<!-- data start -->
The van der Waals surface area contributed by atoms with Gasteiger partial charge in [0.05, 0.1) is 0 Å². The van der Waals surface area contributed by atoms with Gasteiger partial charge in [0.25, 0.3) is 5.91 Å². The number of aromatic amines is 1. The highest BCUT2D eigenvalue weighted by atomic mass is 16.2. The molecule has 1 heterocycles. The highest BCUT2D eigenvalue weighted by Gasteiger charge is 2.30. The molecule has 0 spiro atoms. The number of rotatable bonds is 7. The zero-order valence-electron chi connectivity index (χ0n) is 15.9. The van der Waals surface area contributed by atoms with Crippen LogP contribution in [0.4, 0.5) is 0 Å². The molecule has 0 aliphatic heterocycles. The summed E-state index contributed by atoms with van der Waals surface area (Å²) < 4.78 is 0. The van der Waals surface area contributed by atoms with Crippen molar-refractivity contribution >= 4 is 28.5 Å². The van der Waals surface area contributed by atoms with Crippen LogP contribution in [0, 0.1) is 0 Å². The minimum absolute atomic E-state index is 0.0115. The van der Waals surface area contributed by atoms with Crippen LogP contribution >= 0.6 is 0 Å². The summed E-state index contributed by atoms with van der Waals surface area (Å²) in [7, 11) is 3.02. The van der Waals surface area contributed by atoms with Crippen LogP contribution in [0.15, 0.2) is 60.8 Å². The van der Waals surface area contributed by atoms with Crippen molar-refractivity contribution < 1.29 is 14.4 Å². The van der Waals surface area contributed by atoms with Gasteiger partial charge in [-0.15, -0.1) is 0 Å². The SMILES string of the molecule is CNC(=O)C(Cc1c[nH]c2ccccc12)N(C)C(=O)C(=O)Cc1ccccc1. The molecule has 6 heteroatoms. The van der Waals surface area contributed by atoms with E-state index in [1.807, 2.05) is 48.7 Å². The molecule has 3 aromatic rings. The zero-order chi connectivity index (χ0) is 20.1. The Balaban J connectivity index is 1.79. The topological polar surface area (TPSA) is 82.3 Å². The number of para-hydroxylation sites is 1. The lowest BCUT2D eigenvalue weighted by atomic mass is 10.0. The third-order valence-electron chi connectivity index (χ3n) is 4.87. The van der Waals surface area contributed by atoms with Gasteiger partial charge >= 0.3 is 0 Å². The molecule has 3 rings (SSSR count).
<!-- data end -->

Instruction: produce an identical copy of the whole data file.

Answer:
The van der Waals surface area contributed by atoms with Gasteiger partial charge in [0.05, 0.1) is 0 Å². The van der Waals surface area contributed by atoms with Gasteiger partial charge in [0.25, 0.3) is 5.91 Å². The number of aromatic amines is 1. The highest BCUT2D eigenvalue weighted by atomic mass is 16.2. The molecule has 1 heterocycles. The highest BCUT2D eigenvalue weighted by Gasteiger charge is 2.30. The molecule has 0 spiro atoms. The number of rotatable bonds is 7. The zero-order valence-electron chi connectivity index (χ0n) is 15.9. The van der Waals surface area contributed by atoms with Crippen LogP contribution in [0.4, 0.5) is 0 Å². The molecule has 0 aliphatic heterocycles. The summed E-state index contributed by atoms with van der Waals surface area (Å²) < 4.78 is 0. The van der Waals surface area contributed by atoms with Crippen molar-refractivity contribution >= 4 is 28.5 Å². The van der Waals surface area contributed by atoms with Crippen LogP contribution in [0, 0.1) is 0 Å². The minimum absolute atomic E-state index is 0.0115. The van der Waals surface area contributed by atoms with Crippen LogP contribution >= 0.6 is 0 Å². The summed E-state index contributed by atoms with van der Waals surface area (Å²) in [7, 11) is 3.02. The van der Waals surface area contributed by atoms with Crippen LogP contribution in [0.15, 0.2) is 60.8 Å². The van der Waals surface area contributed by atoms with Crippen molar-refractivity contribution < 1.29 is 14.4 Å². The van der Waals surface area contributed by atoms with Gasteiger partial charge in [-0.15, -0.1) is 0 Å². The SMILES string of the molecule is CNC(=O)C(Cc1c[nH]c2ccccc12)N(C)C(=O)C(=O)Cc1ccccc1. The molecule has 6 heteroatoms. The van der Waals surface area contributed by atoms with E-state index in [1.807, 2.05) is 48.7 Å². The molecule has 3 aromatic rings. The zero-order chi connectivity index (χ0) is 20.1. The Balaban J connectivity index is 1.79. The topological polar surface area (TPSA) is 82.3 Å². The number of para-hydroxylation sites is 1. The lowest BCUT2D eigenvalue weighted by atomic mass is 10.0. The third-order valence-electron chi connectivity index (χ3n) is 4.87. The van der Waals surface area contributed by atoms with Gasteiger partial charge >= 0.3 is 0 Å². The molecule has 3 rings (SSSR count).